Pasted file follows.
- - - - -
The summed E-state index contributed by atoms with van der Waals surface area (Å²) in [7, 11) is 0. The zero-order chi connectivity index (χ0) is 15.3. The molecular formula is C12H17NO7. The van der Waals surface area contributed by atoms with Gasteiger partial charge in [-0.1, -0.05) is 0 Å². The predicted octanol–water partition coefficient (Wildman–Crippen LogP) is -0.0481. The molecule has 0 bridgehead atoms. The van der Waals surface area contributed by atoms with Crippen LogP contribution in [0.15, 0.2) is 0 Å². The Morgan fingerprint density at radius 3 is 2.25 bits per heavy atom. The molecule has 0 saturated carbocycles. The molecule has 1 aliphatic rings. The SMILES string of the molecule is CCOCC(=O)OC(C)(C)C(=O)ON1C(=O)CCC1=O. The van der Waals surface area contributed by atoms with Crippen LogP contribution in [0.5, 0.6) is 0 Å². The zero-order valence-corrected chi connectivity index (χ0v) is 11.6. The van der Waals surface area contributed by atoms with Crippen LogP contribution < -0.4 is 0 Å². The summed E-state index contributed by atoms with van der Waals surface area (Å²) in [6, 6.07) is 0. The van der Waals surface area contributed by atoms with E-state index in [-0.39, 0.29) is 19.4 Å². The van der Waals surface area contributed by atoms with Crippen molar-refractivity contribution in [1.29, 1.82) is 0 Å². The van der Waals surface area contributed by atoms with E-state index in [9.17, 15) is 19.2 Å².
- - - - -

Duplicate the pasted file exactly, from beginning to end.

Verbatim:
The summed E-state index contributed by atoms with van der Waals surface area (Å²) in [7, 11) is 0. The zero-order chi connectivity index (χ0) is 15.3. The molecular formula is C12H17NO7. The van der Waals surface area contributed by atoms with Gasteiger partial charge in [-0.1, -0.05) is 0 Å². The predicted octanol–water partition coefficient (Wildman–Crippen LogP) is -0.0481. The molecule has 0 bridgehead atoms. The van der Waals surface area contributed by atoms with Crippen LogP contribution in [0.15, 0.2) is 0 Å². The Morgan fingerprint density at radius 3 is 2.25 bits per heavy atom. The molecule has 0 saturated carbocycles. The molecule has 1 aliphatic rings. The SMILES string of the molecule is CCOCC(=O)OC(C)(C)C(=O)ON1C(=O)CCC1=O. The van der Waals surface area contributed by atoms with Crippen LogP contribution in [0.5, 0.6) is 0 Å². The zero-order valence-corrected chi connectivity index (χ0v) is 11.6. The van der Waals surface area contributed by atoms with Crippen LogP contribution < -0.4 is 0 Å². The summed E-state index contributed by atoms with van der Waals surface area (Å²) in [6, 6.07) is 0. The van der Waals surface area contributed by atoms with E-state index in [-0.39, 0.29) is 19.4 Å². The van der Waals surface area contributed by atoms with Crippen molar-refractivity contribution in [1.29, 1.82) is 0 Å². The van der Waals surface area contributed by atoms with E-state index in [9.17, 15) is 19.2 Å².